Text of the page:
Thanks for your prompt and exhaustive reply. I wasn't aware of the Lorenzo Spirito's book. Interesting. Dating back to 1450 ? fantastic. As you know, in Italy at that time chalcografy was rare and books were printed out of expensive woodcarving plates, so they usually printed popular subjects, big hits like Bibles, Decamerons, Dante's Commedia and similars. I will try to get it to see if I can understand the "20-20-20-20 scheme". I guess it is related to the deck. The earliest reference to Germini I am aware of is in 1543 Pietro Aretino's "Le Carte Parlanti". In that text, Pietro talks a good deal about Germini, explaining their trionfi together with the classical Tarot trumps. Listing a series of other games, he cites also Minchiate, stating that the listed games are a "fagiolata", a bean soup. It is unlikely that Minchiate could be the same game as Germini.
On the other hand, Francesco Berni in 1528 in the "Commento sopra il Capitolo della Primiera" cites Minchiate together with Trionfi and Tarocchi. So, the puzzle about what the hell were the misterious XV century Minchiate is on and I am very curious about it. Your information will help. Thanks !
You have not go far ... we have a lot of the material here, inclusive links, where you get material. Maybe you find better sources, but it's anyway good for a start.

Lorenzo Spirito
viewtopic.php?f=11&t=442&hilit=lorenzo+spirito
about 50 contributions ... much to read ... .-); with a PDF-file for download
(it's easier to handle, if you place it on your own computer)
http://www.ulm.de/sixcms/media.php/29/L ... a_1482.pdf
Version of 1482 ... there had been many other later versions with differences

The German lot book
So far I detected 5 versions, from which one is easily available (a print of 1520). This seems to be rather near to the 2 handwritten "originals", one known (to me) by a German description (Bollstatter, 1450), and another fragmented copy, said to have been earlier.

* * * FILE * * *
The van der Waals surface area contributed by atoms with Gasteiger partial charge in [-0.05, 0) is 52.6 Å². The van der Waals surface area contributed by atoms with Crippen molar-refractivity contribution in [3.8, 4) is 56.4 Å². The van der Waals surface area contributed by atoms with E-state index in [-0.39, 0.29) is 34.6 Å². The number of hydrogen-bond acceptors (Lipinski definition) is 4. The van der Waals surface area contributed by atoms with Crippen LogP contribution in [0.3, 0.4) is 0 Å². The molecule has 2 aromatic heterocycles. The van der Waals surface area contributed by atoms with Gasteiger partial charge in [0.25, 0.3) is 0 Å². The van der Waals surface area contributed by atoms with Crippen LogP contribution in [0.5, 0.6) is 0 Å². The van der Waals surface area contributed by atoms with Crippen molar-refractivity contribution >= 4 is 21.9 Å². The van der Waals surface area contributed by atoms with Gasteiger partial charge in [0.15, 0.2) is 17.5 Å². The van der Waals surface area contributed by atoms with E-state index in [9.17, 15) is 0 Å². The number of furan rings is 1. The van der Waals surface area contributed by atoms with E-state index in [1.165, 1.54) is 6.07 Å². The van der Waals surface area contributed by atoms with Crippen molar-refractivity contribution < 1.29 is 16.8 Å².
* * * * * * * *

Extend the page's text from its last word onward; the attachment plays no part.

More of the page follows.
Further an early 16th century version, which clearly uses the system, but variates specific parts. Then there is the famous "Splendor Solis", which took a few elements from it.

viewtopic.php?f=11&t=663&hilit=pope+donkey
About 50 posts ... This is really a jungle, but it's very interesting to attempt to analyze it. It's system contains a 13-months-astrology, which had been in use between c. 500 BC - c. 70 in Persia and partly in Greece. A similar calendar is still used by Jews, which means, it lived all the time.
The text is German. Anyway, the text isn't very important. The interesting part is the connected system and the very interesting question, how old this system really is. The necessary information is given in the forum text and an online edition of the 1520 version is here ...
http://dfg-viewer.de/show/?set[mets]=ht ... 8_mets.xml

But I would start with Lorenzo Spirito, cause that's easier to understand.

Very interesting - as a lot book - is Fanti's version. It's also here. But I would start with Lorenzo Spirito.

********

Franco said recently, that he knows a Germini note of 1529.
About the Minchiate in 15th century this might helpful ...
http://trionfi.com/0/p/09
Somewhere I've seen the letter from Pulci to Lorenzo, but for the moment I've lost the link.
Huck
http://trionfi.com